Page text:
Profile author: Sophie Pierce
Art Gallery of Western Australia, Perth.
Museum and Art Gallery of the Northern Territory, Darwin.
The Holmes a Court Collection, Perth.
The Kelton Foundation, Santa Monica, U.S.A.
2009 - Papunya Classics featuring the following artists: Makinti Napanangka, Kanya Tjapangati, Joseph Jurra Tjapaltjarri, Tatali Nangala, Pirrmangka Napanangka, George Tjungurrayi, Warlimpirrnga Tjapaltjarri, Turkey Tolson Tjupurrula, Kenny Williams Tjampitjinpa, Alan Tjampitjinpa, Nolan Tjapangati, Freddy West Tjakamarra, Dini Campbell Tjampitjinpa at Utopia Art Sydney, Sydney.
2009 - Icons of the Desert: Early Aboriginal Paintings from Papunya including the following artists: Anatjari (Yanyatjarri) Tjakamarra, Billy Stockman Tjapaltjarri, Charlie Tarawa (Tjararu) Tjungurrayi, Clifford Possum Tjapaltjarri, Freddy West Tjakamarra, George Tjangala, John Kipara Tjakamarra, Johnny Scobie Tjapanangka, Johnny Warangkula Tjupurrula, Kaapa Mbitjana Tjampitjinpa, Kingsley Tjungurrayi, Long Jack Phillipus Tjakamarra, Mick Namararri Tjapaltjarri, Old Walter Tjampitjinpa, Ronnie Tjampitjinpa, Shorty Lungkarta Tjungurrayi, Tim Leura Tjapaltjarri, Tim Payungka Tjapangarti, Tommy Lowry Tjapaltjarri, Turkey Tolson Tjupurrula, Uta Uta Tjangala, Willy Tjungurrayi, Yala Yala Gibbs Tjungurrayi, Yumpuluru Tjungurrayi, organised by the Herbert F.Johnson Museum of Art, Cornell University, Ithaca, New York, USA.
1993 - Tjukurrpa, Desert Dreamings, Aboriginal Art from Central Australia (1971-1993), Art Gallery of Western Australia, Perth WA
1991/92 - Friendly Country, Friendly People, Touring Exhibition, through Araluen Centre, Alice Springs.
1991 - The Painted Dream: Contemporary Aboriginal Paintings from the Tim and Vivien Johnson Collection, Auckland City Art Gallery and Te Whare Taonga o Aoteroa National Art Gallery, New Zealand.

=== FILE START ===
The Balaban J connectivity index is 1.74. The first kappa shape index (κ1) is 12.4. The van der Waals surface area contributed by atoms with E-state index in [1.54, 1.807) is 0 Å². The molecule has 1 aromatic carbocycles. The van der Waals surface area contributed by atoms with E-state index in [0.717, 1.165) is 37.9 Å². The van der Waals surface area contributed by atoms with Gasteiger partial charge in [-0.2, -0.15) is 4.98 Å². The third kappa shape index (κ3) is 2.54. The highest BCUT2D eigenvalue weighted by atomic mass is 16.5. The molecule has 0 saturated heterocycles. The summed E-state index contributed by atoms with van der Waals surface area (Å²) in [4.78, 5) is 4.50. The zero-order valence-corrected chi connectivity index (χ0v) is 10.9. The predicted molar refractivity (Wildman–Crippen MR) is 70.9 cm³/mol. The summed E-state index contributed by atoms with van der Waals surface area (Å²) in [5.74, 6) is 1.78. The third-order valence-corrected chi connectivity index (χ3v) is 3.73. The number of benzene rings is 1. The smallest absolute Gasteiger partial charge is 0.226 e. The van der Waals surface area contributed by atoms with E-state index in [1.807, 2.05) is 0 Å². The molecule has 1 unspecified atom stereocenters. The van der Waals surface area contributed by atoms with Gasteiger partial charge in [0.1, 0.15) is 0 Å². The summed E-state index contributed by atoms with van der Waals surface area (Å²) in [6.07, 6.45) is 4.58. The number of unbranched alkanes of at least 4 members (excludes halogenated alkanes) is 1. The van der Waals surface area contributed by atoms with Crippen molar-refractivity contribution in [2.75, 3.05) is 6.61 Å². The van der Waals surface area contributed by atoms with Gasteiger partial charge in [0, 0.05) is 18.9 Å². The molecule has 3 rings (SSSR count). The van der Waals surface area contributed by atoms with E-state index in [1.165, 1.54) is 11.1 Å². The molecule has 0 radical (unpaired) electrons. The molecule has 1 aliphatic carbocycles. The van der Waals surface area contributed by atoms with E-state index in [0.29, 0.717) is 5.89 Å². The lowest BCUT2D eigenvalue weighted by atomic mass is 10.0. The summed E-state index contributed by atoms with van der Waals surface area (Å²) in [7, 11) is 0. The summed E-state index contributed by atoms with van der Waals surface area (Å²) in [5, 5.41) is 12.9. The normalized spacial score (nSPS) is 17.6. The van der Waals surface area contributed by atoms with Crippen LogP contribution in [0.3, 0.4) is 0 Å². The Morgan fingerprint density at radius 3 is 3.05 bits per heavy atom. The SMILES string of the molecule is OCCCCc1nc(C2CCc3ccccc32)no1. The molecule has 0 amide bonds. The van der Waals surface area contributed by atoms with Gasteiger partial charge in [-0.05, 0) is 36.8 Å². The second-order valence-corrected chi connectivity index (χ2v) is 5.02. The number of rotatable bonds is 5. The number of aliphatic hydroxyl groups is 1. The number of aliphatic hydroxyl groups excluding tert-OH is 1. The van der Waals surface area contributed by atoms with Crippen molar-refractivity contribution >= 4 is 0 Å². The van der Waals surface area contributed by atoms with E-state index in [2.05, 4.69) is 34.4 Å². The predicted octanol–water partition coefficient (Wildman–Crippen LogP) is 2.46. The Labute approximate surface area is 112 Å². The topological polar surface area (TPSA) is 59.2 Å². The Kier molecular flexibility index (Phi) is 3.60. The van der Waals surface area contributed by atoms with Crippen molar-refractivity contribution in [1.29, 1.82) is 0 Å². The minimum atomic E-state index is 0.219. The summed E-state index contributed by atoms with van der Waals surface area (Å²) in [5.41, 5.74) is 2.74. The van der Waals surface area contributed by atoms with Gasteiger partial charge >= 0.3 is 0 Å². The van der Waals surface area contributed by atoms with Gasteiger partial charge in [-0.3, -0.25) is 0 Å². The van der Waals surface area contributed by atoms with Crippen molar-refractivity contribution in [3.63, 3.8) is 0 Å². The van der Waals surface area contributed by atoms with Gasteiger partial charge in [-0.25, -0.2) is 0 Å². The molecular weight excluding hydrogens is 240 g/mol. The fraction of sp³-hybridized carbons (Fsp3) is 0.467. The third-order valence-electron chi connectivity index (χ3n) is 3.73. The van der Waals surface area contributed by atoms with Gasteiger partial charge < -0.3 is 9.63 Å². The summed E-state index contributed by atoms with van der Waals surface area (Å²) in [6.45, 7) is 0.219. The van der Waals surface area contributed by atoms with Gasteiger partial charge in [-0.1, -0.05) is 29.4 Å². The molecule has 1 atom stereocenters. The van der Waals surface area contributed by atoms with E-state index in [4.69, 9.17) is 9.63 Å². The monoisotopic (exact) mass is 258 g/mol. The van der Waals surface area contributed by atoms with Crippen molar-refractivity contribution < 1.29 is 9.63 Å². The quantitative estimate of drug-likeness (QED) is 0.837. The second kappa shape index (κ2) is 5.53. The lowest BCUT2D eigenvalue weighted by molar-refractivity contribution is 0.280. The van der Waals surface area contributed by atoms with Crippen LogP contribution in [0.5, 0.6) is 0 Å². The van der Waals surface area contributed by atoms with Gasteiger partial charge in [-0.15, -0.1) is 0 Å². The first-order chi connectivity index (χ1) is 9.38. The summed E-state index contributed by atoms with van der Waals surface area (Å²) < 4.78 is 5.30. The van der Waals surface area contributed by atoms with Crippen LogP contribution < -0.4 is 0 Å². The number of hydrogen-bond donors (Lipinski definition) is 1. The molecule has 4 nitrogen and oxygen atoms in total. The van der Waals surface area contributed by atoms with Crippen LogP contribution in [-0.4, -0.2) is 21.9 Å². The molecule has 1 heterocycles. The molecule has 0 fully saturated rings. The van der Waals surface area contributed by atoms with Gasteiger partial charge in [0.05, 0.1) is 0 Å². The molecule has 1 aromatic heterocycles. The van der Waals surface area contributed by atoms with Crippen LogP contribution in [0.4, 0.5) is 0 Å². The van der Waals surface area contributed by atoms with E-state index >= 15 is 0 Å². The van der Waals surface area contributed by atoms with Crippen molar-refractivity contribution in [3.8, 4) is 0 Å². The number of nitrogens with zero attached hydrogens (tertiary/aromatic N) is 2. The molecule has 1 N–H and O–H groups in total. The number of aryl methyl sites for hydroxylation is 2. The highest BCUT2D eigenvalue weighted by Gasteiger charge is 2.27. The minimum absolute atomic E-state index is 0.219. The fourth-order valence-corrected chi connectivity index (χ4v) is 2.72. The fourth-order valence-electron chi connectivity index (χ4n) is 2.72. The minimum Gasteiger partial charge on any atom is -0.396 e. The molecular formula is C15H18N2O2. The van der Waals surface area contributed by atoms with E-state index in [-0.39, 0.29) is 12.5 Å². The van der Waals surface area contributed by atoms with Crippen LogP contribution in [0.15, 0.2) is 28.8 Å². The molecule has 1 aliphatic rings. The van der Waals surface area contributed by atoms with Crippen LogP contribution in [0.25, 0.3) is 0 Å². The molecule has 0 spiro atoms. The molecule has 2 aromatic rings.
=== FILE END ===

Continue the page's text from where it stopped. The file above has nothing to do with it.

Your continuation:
1990 - Paintings from the Desert, Contemporary Aboriginal Paintings, Plimsoll Gallery, Centre for the Arts, Hobart, Tasmania.
1988 - Papunya Tula Paintings, Wagga Wagga City Art Gallery, Wagga Wagga.
1985 - The Face of the Centre: Papunya Tula Paintings 1971-1984, National Gallery of Victoria, Melbourne.
1984 - The First National Aboriginal Art Award Exhibition, Museum and Art Gallery of the Northern Territory, Darwin.
1984 - Papunya and Beyond, Araluen Centre, Alice Springs.
1982 - Georges Exhibition, Melbourne.
1977 - Nigerian Festival, Lagos, Nigeria.
1974 - Anvil Art Gallery, Albury.
Johnson, V., 1994, The Dictionary of Western Desert Artists, Craftsman House, East Roseville, New South Wales. (C).
Stanton, J.E., 1988, Innovative Aboriginal Art of Western Australia, Occasional Paper 1, The University of Western Australia Anthropology Research Museum, Nedlands, Western Australia. (C).
1993, Tjukurrpa Desert Dreamings, Aboriginal Art from Central Australia (1971-1993), exhib. cat., Art Gallery of Western Australia, Perth. (C)
Bardon, G., and J.Bardon, The Megunyah Press, Melbourne, 2004.
Johnson, Vivien.(Editor), Papunya Painting: Out of the Desert, National Museum of Australia, Canberra, 2007.
Bardon, G. 2004. Papunya: A Place Made After the Story: The Beginnings of Western Desert Painting Movement. Victoria. Melbourne University Publishing.
Johnson, Vivien. 2008. Lives of the Papunya Tula Artists. Australia. IAD Press.
Snake , Tingari
Synthetic Polymer Paint on Linen and Canvas